Pick your model carefully
We had a Honda Scoopy and it worked just fine, aside from the high beam headlight bulb, which blew and had to be replaced at a roadside mechanic. This only cost about US$3.
But the Scoopy is absolutely gutless – it looks very stylish but the engine would struggle to whip cream. It’s known as a ‘girls bike’ in Bali and I got stick from both men and women there for driving it. The little cane basket at the front probably didn’t help…
Seriously though, the Scoopy’s only got 49ccs to work with, so with two on the bike and a big load of shopping our little machine strained itself.
If you want more power, go for something like a Honda Vario with a 125cc engine, a much lighter body, more powerful brakes and longer seat – a must for passengers.
Make sure the helmet is good quality
If you rent your motorbike, it should come with a helmet. Don’t rent from a place that doesn’t supply helmets, as if you don’t wear one you will make yourself a target to be pulled over by the police. (And you’ll have to bribe them usually, $5 is the going rate, don’t pay more.)
We would recommend a very sturdy helmet, and one that has a section that wraps around your jaw and mouth, so that only your eyes are showing.
Soon after we left Bali, a friend of a friend fell off their scooter. Although they were wearing a helmet, it didn’t cover their jaw and they suffered horrific face injuries. They had to get plastic surgery to repair the damage.
Our helmets didn’t have this jaw covering but I don’t think I would rent a bike without this type of helmet again, especially after hearing about that accident. It’s not worth the risk.
Practise your driving somewhere quiet first
I didn’t have a chance to practise before we rented our scooter – and I wish I had. It would have saved a lot of trial and error, and a scratched up elbow.
Carmen got the chance to practise her driving however when I took her up to Bisma, a very quiet road in Ubud that’s a great spot to pootle around on the scooter and learn the ropes.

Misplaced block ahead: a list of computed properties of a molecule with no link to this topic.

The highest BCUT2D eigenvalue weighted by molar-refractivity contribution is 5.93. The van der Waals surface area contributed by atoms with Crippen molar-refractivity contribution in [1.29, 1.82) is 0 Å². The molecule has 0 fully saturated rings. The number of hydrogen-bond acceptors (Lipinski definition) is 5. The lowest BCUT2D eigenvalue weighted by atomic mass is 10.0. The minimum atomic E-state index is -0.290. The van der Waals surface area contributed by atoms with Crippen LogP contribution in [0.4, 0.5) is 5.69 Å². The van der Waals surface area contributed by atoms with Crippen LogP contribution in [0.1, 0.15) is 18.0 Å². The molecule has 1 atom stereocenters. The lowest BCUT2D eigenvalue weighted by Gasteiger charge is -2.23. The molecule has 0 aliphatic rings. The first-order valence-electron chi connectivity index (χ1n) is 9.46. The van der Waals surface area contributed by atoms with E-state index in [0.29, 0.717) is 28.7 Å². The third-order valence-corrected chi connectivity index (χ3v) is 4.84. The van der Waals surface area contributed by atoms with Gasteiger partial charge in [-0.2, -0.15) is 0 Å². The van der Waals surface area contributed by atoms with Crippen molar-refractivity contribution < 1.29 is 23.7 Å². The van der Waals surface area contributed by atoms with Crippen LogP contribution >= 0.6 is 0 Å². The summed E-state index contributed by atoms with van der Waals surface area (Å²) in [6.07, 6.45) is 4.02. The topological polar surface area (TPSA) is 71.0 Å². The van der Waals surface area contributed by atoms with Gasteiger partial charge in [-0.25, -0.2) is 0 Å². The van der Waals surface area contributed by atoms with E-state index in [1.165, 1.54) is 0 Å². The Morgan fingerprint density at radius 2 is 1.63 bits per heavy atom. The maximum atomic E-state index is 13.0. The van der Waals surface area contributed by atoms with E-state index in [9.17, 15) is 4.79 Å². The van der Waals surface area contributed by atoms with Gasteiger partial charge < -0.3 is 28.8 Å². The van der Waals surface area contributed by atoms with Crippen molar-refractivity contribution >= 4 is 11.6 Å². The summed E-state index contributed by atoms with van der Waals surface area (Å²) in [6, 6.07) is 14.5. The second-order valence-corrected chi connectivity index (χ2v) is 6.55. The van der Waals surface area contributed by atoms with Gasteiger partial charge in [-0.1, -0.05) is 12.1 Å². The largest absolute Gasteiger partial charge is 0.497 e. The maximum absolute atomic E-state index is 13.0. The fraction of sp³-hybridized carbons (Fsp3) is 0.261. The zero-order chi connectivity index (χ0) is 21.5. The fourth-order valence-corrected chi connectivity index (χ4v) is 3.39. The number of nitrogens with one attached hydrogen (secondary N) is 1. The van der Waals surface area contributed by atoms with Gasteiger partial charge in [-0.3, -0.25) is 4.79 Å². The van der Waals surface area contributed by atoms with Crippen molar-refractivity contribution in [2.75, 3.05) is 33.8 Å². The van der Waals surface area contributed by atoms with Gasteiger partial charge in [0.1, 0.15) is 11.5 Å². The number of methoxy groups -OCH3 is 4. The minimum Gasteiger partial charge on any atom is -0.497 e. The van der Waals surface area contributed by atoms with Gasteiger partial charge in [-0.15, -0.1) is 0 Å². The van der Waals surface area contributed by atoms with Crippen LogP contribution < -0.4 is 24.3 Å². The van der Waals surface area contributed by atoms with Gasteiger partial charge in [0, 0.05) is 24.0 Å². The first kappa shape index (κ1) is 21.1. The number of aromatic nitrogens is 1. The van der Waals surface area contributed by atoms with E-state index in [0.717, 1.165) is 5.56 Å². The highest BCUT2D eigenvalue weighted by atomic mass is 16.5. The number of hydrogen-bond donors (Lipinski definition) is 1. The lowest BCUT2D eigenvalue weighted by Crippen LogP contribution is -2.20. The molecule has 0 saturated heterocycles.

Riding a scooter is pretty easy – most of the same rules apply for riding a bicycle, like for balance and when using your back brakes.
The tricky part is using the accelerator and learning how to balance that when you turn and when you’re travelling at slow speed. But you get the hang of it pretty quickly, as it’s mostly instinctive and will come with just a little bit of practise.
If you get the chance to ride up and down a quiet street for a while, take it. But you’ll learn quickly in real traffic…
Keep calm and flow with it
Road rage is frowned upon in Bali.
If you lose your rag in the inevitable traffic snarls of Ubud, or yell abuse at the driver who cut you off at the intersection in Kuta, you will be giving yourself a severe case of social embarrassment, showing that you can’t handle the roads.
Yes, people can drive like fools in Bali –there are plenty of reckless truck drivers and idiot tourists and bad choice Balinese behind the wheels and handlebars.
But I learned that most bad spots I got into were my fault because I didn’t understand the local way of the road.
So here are some tips to keep you safe:
Keep left – Don’t drive in the middle of the road. Stick to the left so that people who are going faster than you can overtake easily. Don’t be that person who holds up a convoy of cars and scooters.
Beep – In Australia, beeping means f#$%k you. In Bali, beep means “I’m here.” If you approach an intersection it pays to beep – it lets people know that you are coming through. Also, beep when you overtake. In fact, just beep a lot.
In front is all that counts – Beeping is vital because in Bali there’s no such thing as looking before you turn, they just turn. You are expected to take care of what’s in front of you, not worry about behind or to the side. So that means people will turn blindly into traffic and expect you to let them. When you get your confidence up, you’ll do it too – otherwise you wont get anywhere.
Big beats small – Truck wins. Car wins. It doesn’t matter who was first, if you are small then you lose. But scooters win in the end because they can zip around the worst of the traffic jams.
Don’t overtake on the inside – Keep in mind that cars will struggle to see you if you overtake on the inside of their vehicle. Avoid this and avoid an accident.
So whether you’re struggling with traffic or coasting along a jungle frosted road by the roiling sea, just flow with it. You’ll get there in the end, and it’ll be worth it.
Driving a scooter in Bali can be a bit scary at first, but you get the hang of it. And the freedom it brings is awesome – you can go anywhere, at any time and they are great value for money.
But be careful – I’d much rather drive an underpowered scooter, wearing a dorky helmet, at a maximum of 40kmph, than have my insides rearranged by a coroner for the casket.